Birchgrove, New South Wales

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Birchgrove
SydneyNew South Wales
Birchgrove 3.jpg
Birchgrove shops
Population 3,107 (2011 census)[1]
 • Density 5,200/km2 (13,400/sq mi)
Established 1836
Postcode(s) 2041
Area 0.6 km2 (0.2 sq mi)
Location 5 km (3 mi) west of Sydney CBD
LGA(s) Municipality of Leichhardt
State electorate(s) Balmain
Federal Division(s) Sydney
Suburbs around Birchgrove:
Parramatta River Parramatta River Port Jackson
Parramatta River Birchgrove Balmain East
Rozelle Balmain Balmain
Dwellings in Birchgrove

Birchgrove is a suburb in the Inner West[2] of Sydney, in the state of New South Wales, Australia. Birchgrove is located 5 kilometres west of the Sydney central business district, in the local government area of the Municipality of Leichhardt.

Birchgrove is located on the north-west slope of the Balmain peninsula, overlooking Sydney Harbour, and includes Yurulbin and Ballast Points. Balmain is the only adjacent suburb. The long waterfront provides views of the Parramatta River with Cockatoo Island dominating the foreground. It is one of the wealthier suburbs of Sydney thanks to its harbour frontages. In August 2010, apartments in Louisa Road were engulfed by fire. No residents were hurt, but the cause of the fire was considered suspicious.[3]

History[edit]

Birchgrove was named after Birchgrove House, built by Lieutenant John Birch, paymaster of the 73rd regiment, around 1812. He added 'grove' to his surname when naming the house because of the large number of orange trees growing on the original site. The house was constructed of stone believed to have been quarried on site.

In March 1814, the estate was purchased by merchant trader Roland Walpole Loane. By 1818, Loane had returned to land holdings in Tasmania and the estate was leased for many years. Loane unsuccessfully attempted to sub-divide the lot into four parcels in 1833. In 1838, the estate was purchased along with land in the Balmain estate by Captain John McLean. Financial difficulties forced McLean to mortgage the estate and additional land, but the Supreme Court finally foreclosed on loans in April 1844. In 1850, the estate was briefly owned by Henry Watson Parker, who would later become the third premier of New South Wales. Later the same year, the estate was purchased by Didier Numa Joubert. Jourbert leased the property to William Salmon Deliotte until 1856.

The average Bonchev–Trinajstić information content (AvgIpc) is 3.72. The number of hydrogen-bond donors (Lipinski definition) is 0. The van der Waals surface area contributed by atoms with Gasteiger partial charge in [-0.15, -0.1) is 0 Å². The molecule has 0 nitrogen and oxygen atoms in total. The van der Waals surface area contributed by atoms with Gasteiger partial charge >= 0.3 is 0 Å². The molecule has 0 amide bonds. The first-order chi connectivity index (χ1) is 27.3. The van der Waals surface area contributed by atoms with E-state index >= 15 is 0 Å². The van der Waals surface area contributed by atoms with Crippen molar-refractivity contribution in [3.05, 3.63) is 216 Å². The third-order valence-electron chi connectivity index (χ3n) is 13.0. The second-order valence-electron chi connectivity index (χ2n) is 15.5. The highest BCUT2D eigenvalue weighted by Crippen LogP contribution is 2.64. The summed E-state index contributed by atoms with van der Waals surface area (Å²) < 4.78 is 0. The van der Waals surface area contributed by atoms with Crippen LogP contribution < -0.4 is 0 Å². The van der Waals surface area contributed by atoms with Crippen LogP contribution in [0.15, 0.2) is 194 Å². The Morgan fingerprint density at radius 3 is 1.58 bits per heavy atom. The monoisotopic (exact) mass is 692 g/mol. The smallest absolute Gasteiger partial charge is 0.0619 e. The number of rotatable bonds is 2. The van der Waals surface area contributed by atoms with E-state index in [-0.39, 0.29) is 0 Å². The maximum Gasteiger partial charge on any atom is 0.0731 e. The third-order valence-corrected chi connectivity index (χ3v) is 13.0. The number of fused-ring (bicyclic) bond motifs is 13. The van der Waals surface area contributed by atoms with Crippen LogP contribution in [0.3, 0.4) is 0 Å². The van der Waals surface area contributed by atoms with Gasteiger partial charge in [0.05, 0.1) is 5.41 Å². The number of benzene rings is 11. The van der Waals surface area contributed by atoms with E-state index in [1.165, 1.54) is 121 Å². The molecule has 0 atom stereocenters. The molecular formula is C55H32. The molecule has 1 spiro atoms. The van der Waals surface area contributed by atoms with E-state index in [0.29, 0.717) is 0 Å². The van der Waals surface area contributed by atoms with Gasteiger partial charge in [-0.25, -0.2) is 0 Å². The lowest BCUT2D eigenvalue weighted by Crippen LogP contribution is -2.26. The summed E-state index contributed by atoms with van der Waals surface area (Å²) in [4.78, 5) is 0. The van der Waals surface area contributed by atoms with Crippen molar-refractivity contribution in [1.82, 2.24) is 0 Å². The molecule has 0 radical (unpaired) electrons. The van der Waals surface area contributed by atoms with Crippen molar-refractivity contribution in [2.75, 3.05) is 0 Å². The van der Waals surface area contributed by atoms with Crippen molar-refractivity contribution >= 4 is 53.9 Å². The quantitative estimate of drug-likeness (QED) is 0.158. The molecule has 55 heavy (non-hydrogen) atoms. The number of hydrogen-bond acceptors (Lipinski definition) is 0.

former Balmain Colliery in Birchgrove

Between 1856 and 1860, Joubert instructed William Brownrigg to survey the first subdivision of ten lots. Streets were named after the Joubert family. Birchgrove House was sold to Jacob Levi Montefiore during the subdivision. Sale of the allotments fell well short of expectations with three lots remaining unsold by 1866. By December 1862, Joubert was forced to surrender his remaining interest to the Bank of New South Wales.

From the 1860s, a number of waterfront businesses appeared in the area including coopers, boat builders and the Morrison & Sinclair shipyard.

By 1878, due to market pressure from prices in nearby Balmain estate, 82 lots of the original subdivision remained unsold. Additional land was carved from the Birchgrove House when it was sold to John Lowry Adams in 1878. A syndicate of businessmen purchased the remaining lots of the estate and commissioned architect Ferdinand Reuss to draw up a new plan for subdivision. This second subdivision was much more successful with all lots sold within several years.

The local heritage item is Clifton Villa, a three-storey sandstone house in the Gothic style. The house was built in the late 1860s and is surrounded by a covered verandah. In the mid-1870s a ballroom was added. The house's interior features a marble fireplace and cedar woodwork, while the exterior includes a caretaker's cottage that was originally a carriage house. Clifton Villa is now listed on the Register of the National Estate.[4]

In 1900 Adams subdivided the Birchgrove House grounds into 12 lots. In 1911 Mary Scot further subdivided Birchgrove House into 5 lots. The house was eventually demolished in 1967 to make way for units.

The suburb was the location of the Balmain Colliery, Australia's deepest coal mine.